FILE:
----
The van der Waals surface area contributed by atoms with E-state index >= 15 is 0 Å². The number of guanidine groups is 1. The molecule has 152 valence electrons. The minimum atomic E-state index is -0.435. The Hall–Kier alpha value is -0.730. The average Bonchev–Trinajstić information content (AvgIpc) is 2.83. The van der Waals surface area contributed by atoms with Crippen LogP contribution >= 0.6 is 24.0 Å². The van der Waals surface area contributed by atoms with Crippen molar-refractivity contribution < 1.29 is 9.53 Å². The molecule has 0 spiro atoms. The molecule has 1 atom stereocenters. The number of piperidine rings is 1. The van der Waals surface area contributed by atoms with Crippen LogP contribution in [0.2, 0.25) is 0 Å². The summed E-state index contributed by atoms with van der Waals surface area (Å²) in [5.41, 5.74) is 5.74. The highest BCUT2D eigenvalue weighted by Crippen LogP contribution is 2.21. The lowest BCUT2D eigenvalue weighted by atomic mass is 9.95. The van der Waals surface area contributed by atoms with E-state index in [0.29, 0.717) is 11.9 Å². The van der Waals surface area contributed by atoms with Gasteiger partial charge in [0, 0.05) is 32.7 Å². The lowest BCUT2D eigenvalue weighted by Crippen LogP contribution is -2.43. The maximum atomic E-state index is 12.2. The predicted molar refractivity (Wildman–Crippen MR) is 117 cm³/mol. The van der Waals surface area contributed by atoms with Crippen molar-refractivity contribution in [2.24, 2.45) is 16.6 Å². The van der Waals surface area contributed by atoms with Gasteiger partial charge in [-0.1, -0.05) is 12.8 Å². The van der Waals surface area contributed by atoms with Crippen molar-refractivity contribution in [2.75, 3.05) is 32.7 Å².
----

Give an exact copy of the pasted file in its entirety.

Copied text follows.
The van der Waals surface area contributed by atoms with E-state index >= 15 is 0 Å². The number of guanidine groups is 1. The molecule has 152 valence electrons. The minimum atomic E-state index is -0.435. The Hall–Kier alpha value is -0.730. The average Bonchev–Trinajstić information content (AvgIpc) is 2.83. The van der Waals surface area contributed by atoms with Crippen LogP contribution >= 0.6 is 24.0 Å². The van der Waals surface area contributed by atoms with Crippen molar-refractivity contribution < 1.29 is 9.53 Å². The molecule has 0 spiro atoms. The molecule has 1 atom stereocenters. The number of piperidine rings is 1. The van der Waals surface area contributed by atoms with Crippen LogP contribution in [0.2, 0.25) is 0 Å². The summed E-state index contributed by atoms with van der Waals surface area (Å²) in [5.41, 5.74) is 5.74. The highest BCUT2D eigenvalue weighted by Crippen LogP contribution is 2.21. The lowest BCUT2D eigenvalue weighted by atomic mass is 9.95. The van der Waals surface area contributed by atoms with E-state index in [0.29, 0.717) is 11.9 Å². The van der Waals surface area contributed by atoms with Gasteiger partial charge in [0, 0.05) is 32.7 Å². The lowest BCUT2D eigenvalue weighted by Crippen LogP contribution is -2.43. The maximum atomic E-state index is 12.2. The predicted molar refractivity (Wildman–Crippen MR) is 117 cm³/mol. The van der Waals surface area contributed by atoms with Crippen molar-refractivity contribution in [2.24, 2.45) is 16.6 Å². The van der Waals surface area contributed by atoms with Gasteiger partial charge in [-0.1, -0.05) is 12.8 Å². The van der Waals surface area contributed by atoms with Crippen molar-refractivity contribution in [2.75, 3.05) is 32.7 Å².